If your current setup is well-established and effective, you may not get lost when switching between software and consolidating all of your data. However, if your systems don’t play well together, you may not know what to do with the data from each one. 

In this case, we recommend you look into call center software such as Nextiva, a standout player in the business VoIP sector—and the top of our list of recommended VoIP providers.

Call Center Reporting Done the Right Way

Since it’s a mostly automatic process, collecting call center quality data is the easy part—but call center reporting can provide so much more value than just visualizing data. When done right, you can use it to build a customer-centric call center with productive and happy agents.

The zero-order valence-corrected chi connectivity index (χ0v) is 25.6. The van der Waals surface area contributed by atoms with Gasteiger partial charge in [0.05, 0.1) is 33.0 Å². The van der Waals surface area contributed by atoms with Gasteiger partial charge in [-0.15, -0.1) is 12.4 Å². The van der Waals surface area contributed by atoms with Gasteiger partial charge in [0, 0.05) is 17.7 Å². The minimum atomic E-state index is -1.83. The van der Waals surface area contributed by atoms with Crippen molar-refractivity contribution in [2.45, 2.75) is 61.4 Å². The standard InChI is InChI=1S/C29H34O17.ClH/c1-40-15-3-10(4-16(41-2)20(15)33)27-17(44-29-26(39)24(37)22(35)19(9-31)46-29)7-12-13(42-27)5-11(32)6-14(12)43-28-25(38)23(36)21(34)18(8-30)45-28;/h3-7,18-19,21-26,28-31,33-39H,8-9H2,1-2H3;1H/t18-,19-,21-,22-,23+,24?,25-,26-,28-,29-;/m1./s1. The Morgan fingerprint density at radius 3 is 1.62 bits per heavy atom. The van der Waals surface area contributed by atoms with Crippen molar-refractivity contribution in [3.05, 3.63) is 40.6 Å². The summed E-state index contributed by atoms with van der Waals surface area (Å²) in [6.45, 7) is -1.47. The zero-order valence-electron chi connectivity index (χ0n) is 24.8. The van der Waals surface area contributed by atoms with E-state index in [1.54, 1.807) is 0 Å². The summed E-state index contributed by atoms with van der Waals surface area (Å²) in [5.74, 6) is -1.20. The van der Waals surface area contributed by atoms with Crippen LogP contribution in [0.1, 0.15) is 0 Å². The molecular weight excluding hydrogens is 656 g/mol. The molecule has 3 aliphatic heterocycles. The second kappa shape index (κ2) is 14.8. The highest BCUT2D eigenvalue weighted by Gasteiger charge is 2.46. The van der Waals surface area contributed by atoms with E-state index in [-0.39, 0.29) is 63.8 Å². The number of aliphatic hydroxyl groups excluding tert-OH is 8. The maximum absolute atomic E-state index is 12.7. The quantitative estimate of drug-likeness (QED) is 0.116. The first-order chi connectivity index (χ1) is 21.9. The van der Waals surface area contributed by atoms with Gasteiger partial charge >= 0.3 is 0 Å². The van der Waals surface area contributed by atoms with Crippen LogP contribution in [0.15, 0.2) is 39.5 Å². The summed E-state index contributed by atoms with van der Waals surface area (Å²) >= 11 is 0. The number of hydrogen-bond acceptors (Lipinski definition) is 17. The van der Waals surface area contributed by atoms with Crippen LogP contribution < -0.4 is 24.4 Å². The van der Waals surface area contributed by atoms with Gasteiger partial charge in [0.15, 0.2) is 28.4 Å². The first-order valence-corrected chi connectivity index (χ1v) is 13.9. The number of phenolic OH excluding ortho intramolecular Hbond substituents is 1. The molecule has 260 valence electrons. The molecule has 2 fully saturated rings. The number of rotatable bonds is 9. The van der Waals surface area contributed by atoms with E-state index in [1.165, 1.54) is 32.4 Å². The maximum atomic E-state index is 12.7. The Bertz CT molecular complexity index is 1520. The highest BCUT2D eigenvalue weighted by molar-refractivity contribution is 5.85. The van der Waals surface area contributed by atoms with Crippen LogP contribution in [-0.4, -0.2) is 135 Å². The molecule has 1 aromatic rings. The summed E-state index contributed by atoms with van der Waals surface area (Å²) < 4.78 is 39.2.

1. Pick Your Power Metrics

Forget one-size-fits-all reports and instead choose call center KPIs that align with your own specific goals. If you need to boost customer satisfaction, then prioritize first call resolutions. If you need to empower your agents, focus on AHT trends and identify areas for improving your processes. Remember, your reports should work for you, not the other way around.

2. Trendspotting is a Super Power

Data rarely lies, but it often whispers. Watch out for trends lurking within the numbers. If you see spikes in call volumes, dig deeper to understand why. If you suspect that a specific product is driving complaints, take action to rectify the issue before it continues. At the end of the day, trends are your early warning system, so use them to identify opportunities as well as problems. 

3. Let Your Customers Be Your Guide

Customers are more than just voices on the line, so treat them like partners. Use your call center reports to capture customer feedback whether it’s good or bad—and then do something with it. For example, adapt your scripts, refine your processes, and show your customers their voices are heard. That’ll lead your call center down a path of success for your customers, your agents, and your bottom line. 

4. Empower With Agent Reports